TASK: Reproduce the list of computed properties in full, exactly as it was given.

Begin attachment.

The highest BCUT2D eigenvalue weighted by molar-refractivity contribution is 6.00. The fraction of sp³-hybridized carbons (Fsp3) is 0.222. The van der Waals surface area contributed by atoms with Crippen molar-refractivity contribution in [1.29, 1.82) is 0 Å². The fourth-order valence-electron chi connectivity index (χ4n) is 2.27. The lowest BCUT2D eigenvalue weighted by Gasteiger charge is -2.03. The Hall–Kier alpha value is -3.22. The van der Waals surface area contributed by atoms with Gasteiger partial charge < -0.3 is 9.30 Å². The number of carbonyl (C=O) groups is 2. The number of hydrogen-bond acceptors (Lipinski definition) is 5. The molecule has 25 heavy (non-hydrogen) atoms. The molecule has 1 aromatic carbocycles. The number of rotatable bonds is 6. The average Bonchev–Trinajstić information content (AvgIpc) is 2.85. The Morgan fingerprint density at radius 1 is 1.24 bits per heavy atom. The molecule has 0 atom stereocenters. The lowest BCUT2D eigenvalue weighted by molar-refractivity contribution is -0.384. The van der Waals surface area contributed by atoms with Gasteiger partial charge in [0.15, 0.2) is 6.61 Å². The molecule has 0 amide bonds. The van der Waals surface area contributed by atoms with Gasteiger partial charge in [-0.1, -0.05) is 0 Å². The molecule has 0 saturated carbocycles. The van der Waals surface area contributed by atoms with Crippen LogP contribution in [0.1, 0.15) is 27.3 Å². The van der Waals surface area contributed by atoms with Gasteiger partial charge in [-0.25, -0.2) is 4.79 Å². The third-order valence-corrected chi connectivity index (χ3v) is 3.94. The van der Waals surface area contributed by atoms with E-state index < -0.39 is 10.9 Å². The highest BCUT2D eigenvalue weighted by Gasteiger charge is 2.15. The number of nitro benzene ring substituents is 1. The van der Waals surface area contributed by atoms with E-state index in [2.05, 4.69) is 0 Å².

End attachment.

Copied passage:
The highest BCUT2D eigenvalue weighted by molar-refractivity contribution is 6.00. The fraction of sp³-hybridized carbons (Fsp3) is 0.222. The van der Waals surface area contributed by atoms with Crippen molar-refractivity contribution in [1.29, 1.82) is 0 Å². The fourth-order valence-electron chi connectivity index (χ4n) is 2.27. The lowest BCUT2D eigenvalue weighted by Gasteiger charge is -2.03. The Hall–Kier alpha value is -3.22. The van der Waals surface area contributed by atoms with Gasteiger partial charge < -0.3 is 9.30 Å². The number of carbonyl (C=O) groups is 2. The number of hydrogen-bond acceptors (Lipinski definition) is 5. The molecule has 25 heavy (non-hydrogen) atoms. The molecule has 1 aromatic carbocycles. The number of rotatable bonds is 6. The average Bonchev–Trinajstić information content (AvgIpc) is 2.85. The Morgan fingerprint density at radius 1 is 1.24 bits per heavy atom. The molecule has 0 atom stereocenters. The lowest BCUT2D eigenvalue weighted by molar-refractivity contribution is -0.384. The van der Waals surface area contributed by atoms with Gasteiger partial charge in [0.15, 0.2) is 6.61 Å². The molecule has 0 amide bonds. The van der Waals surface area contributed by atoms with Gasteiger partial charge in [-0.1, -0.05) is 0 Å². The molecule has 0 saturated carbocycles. The van der Waals surface area contributed by atoms with Crippen LogP contribution in [0.1, 0.15) is 27.3 Å². The van der Waals surface area contributed by atoms with Gasteiger partial charge in [-0.25, -0.2) is 4.79 Å². The third-order valence-corrected chi connectivity index (χ3v) is 3.94. The van der Waals surface area contributed by atoms with E-state index < -0.39 is 10.9 Å². The highest BCUT2D eigenvalue weighted by Gasteiger charge is 2.15. The number of nitro benzene ring substituents is 1. The van der Waals surface area contributed by atoms with E-state index in [2.05, 4.69) is 0 Å².